The Telecommunications Act of 1996 was the biggest overhaul of telecommunications regulation since the original Communications Act of 1934. This act drastically changed modern communications laws. The Telecommunications Bill was proposed by Senator James Exon, of Nebraska, and Senator Slade Gorton, of Washington, on February 1, 1995. Included in this bill was the controversial communications Decency Act, which was designed to make obscene or offensive material on the internet illegal.
Another controversial provision, calling for a computer chip, called the V-Chip, to be installed in every new television set, was included. The Telecommunications Bill was highly supported by Congress, President Clinton, and Vice-President Gore. However, some prominent members of Congress were opposed to the Communications Decency Act, including Newt Gingrich. Senator Patrick Leahy proposed a bill the would eliminate the decency act but it was defeated. On February 1, 1996, with little opposition, the bill was passed, 414-16 in the House, and 91-5 in the Senate.
Seven days later the bill was signed into law by President Clinton. This law was designed to stimulate private investment, promote competition, protect diversity of viewpoints and voices among the media, provide parents with technologies to help them control the kinds of television programs that come into their homes, eliminate obscene and offensive content, and strengthen and improve universal service so that all Americans can have access to the benefits of the “information superhighway.” The Communications Decency Act angered many Americans, who believed it violated their First Amendment right of free speech. It would make it illegal to make available obscene and indecent material, not just pornography, on the internet or other online services, to anyone under the age of 18. If convicted, a person would be subject to fines of $200, 000 and up to two years i jail. The same day the bill was signed into law litigation was brought on by the American Civil Liberties Union. On February 26, 1996, the Citizens Internet Empowerment Coalition, brought another action in the same court, which was later consolidated with the original action.
As a bill is on the highway to become law, there are two great obstacles that stand in the way of this process. The first hurdle being the power of many top committee chairs to delay voting and even ?pigeon hole? bills. The second hurdle is for the president to sign the bill. These are the two main hurdles that stand in the way of a bill becoming a law. After a bill has reached a committee, the ...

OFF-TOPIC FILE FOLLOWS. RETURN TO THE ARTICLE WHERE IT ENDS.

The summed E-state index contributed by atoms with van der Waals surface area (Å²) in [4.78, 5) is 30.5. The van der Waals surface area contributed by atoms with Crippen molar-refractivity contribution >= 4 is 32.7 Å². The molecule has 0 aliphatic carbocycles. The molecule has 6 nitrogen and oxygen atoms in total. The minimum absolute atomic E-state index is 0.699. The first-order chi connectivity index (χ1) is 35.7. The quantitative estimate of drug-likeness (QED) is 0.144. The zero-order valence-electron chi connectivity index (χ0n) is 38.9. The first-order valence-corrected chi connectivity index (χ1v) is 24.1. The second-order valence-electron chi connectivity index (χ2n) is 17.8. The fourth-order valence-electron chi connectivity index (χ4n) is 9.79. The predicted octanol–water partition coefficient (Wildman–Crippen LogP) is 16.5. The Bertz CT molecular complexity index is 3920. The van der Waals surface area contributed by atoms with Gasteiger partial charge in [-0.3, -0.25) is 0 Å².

Eventually this litigation was brought all the way to the Supreme Court. In a landmark decision issued on June 26, 1997, the Supreme Court held that the Communications Decency Act violates the First Amendment ” s guarantee of freedom of speech. The Court’s opinion, written by Justice John Paul Stevens, resoundingly rejected censorship of the on-line medium and established the fundamental principles that will guide judicial consideration of the internet for the 21 st Century. I believe that the Telecommunications Act of 1996 was, on the whole, a very good piece of legislation. It lowered phone rates and it ensured that schools and libraries will have to the internet.
However, I am very opposed to the Communications Decency Act and the V-Chip. I am very glad that the Communications Decency Act was declared unconstitutional. You have the right to say what you want and do what you want in this country. It is guaranteed to you in the Constitution and no one should be able to take it away from you. If you are offended by something someone says or does, you can always not listen to what they have to say. I also believe the V-Chip is a waste of money.
The money spent on preventing children from seeing things on television should be put towards preventing them from seeing it in real life. What children see on television is nothing different than what they see on the streets. You can protect children from seeing violence, swearing, and sex on television, but you can’t stop them from seeing it in the real world.
When I was 2 years old, my family had the first TV. Since that time, television had become an inseparable thing in my life. In my memory, if I wanted to watch television for a long time, I needed to struggle with parents in many ways. For instance, I remember that my parents only allowed me in front of television for 2 hours per day. So, I would get up in the midnight and watch TV secretly. ...